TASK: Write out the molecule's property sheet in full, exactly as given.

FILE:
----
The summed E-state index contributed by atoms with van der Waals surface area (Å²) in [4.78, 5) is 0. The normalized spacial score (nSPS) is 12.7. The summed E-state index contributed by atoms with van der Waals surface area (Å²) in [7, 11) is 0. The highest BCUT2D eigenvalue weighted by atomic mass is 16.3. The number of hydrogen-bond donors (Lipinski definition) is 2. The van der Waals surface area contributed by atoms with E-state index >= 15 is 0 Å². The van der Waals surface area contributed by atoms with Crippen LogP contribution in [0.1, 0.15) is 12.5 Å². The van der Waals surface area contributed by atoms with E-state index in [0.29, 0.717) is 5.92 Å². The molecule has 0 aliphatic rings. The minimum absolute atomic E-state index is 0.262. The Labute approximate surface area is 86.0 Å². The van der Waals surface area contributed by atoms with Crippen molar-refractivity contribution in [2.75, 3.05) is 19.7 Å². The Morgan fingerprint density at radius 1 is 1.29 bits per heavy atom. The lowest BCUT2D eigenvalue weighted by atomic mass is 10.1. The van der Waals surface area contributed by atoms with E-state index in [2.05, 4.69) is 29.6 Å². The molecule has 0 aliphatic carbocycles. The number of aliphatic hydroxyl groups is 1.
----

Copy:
The summed E-state index contributed by atoms with van der Waals surface area (Å²) in [4.78, 5) is 0. The normalized spacial score (nSPS) is 12.7. The summed E-state index contributed by atoms with van der Waals surface area (Å²) in [7, 11) is 0. The highest BCUT2D eigenvalue weighted by atomic mass is 16.3. The number of hydrogen-bond donors (Lipinski definition) is 2. The van der Waals surface area contributed by atoms with E-state index >= 15 is 0 Å². The van der Waals surface area contributed by atoms with Crippen LogP contribution in [0.1, 0.15) is 12.5 Å². The van der Waals surface area contributed by atoms with E-state index in [0.29, 0.717) is 5.92 Å². The molecule has 0 aliphatic rings. The minimum absolute atomic E-state index is 0.262. The Labute approximate surface area is 86.0 Å². The van der Waals surface area contributed by atoms with Crippen molar-refractivity contribution in [2.75, 3.05) is 19.7 Å². The Morgan fingerprint density at radius 1 is 1.29 bits per heavy atom. The lowest BCUT2D eigenvalue weighted by atomic mass is 10.1. The van der Waals surface area contributed by atoms with E-state index in [2.05, 4.69) is 29.6 Å². The molecule has 0 aliphatic carbocycles. The number of aliphatic hydroxyl groups is 1.